Department never put it out to tender.
A R90 million contract between an American-owned and operated company and the Western Cape Department of Transport and Public Works to provide “operational public transport” during the 2010 World Cup is being probed.
The Auditor-General’s investigation follows one conducted by the Western Cape provincial treasury, which was ordered by former premier Lynne Brown’s office when she took over from Ebrahim Rasool in July last year.
The treasury found that there were “procedural deficiencies” in the department’s supply-chain management processes, Brown said last night.
The treasury investigated why the contract, awarded to Games Transportation Systems Services (GTSS), was never put out to tender and also what steps were taken to ensure that there were no South African companies able to deliver the required services.
According to documents in the possession of The Star, the contract was approved only by the head of department, Thami Manyathi, on August 27, 2008, although earlier documents show that the company was contracted by the department to start work in December 2007.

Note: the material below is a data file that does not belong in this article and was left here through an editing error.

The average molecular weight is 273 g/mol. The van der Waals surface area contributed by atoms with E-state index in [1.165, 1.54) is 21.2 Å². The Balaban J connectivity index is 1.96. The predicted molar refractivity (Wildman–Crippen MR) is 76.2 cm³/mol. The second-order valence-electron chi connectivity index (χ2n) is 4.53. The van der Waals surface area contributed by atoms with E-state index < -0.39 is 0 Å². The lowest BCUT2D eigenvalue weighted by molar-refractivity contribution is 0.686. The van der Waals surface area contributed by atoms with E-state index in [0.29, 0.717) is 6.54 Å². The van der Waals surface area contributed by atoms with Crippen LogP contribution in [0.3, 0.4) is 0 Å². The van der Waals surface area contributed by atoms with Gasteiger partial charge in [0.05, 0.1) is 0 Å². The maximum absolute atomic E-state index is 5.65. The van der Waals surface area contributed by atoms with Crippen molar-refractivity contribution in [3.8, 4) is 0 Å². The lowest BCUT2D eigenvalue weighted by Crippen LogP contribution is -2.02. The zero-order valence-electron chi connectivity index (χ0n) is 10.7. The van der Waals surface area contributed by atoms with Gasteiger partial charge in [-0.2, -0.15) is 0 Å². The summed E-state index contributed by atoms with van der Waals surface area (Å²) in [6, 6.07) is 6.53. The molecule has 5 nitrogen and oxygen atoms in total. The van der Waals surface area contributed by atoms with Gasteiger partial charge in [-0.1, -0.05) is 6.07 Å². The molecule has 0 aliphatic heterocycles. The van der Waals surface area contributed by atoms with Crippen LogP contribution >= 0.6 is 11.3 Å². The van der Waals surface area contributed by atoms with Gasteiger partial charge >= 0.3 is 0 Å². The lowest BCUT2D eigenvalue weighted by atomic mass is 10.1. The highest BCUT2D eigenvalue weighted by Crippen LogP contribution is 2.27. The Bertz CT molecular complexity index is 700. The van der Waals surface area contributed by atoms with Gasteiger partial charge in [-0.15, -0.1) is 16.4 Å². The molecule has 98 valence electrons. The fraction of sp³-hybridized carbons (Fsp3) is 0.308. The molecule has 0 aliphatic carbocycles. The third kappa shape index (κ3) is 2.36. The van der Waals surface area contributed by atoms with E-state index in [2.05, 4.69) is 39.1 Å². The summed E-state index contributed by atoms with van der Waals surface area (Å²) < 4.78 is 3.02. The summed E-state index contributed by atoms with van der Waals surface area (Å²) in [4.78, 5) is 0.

By the time Manyathi signed the contract, R23.7 million had already been paid to GTSS.
The contract makes allowance for its total value, R91 million, to double on approval by Manyathi. In addition, GTSS was given free office space, phones, computers, and office equipment and supplies, as well as 27 parking spaces for staff.
According to a document authored by Richard Hutton, the department’s acting project director for the 2010 World Cup, on August 20, 2008 and signed by Manyathi a week later, there was “a lack of major international operational event transportation management expertise available locally”.
This was given as the reason why GTSS should be awarded the contract without any tender process being implemented.
Brown confirmed last night that she had asked the provincial treasury “to conduct a preliminary investigation into supply-chain management processes followed by the Department of Transport and Public Works”.
She said the matter had now been referred to the Auditor-General “for a comprehensive forensic audit”.
By last night, Manyathi had not responded to The Star’s questions and could not be reached.
PUBLICATION: The Star
AUTHOR: NATASHA JOSEPH and RAYMOND JOSEPH
DATED: 8th May 2009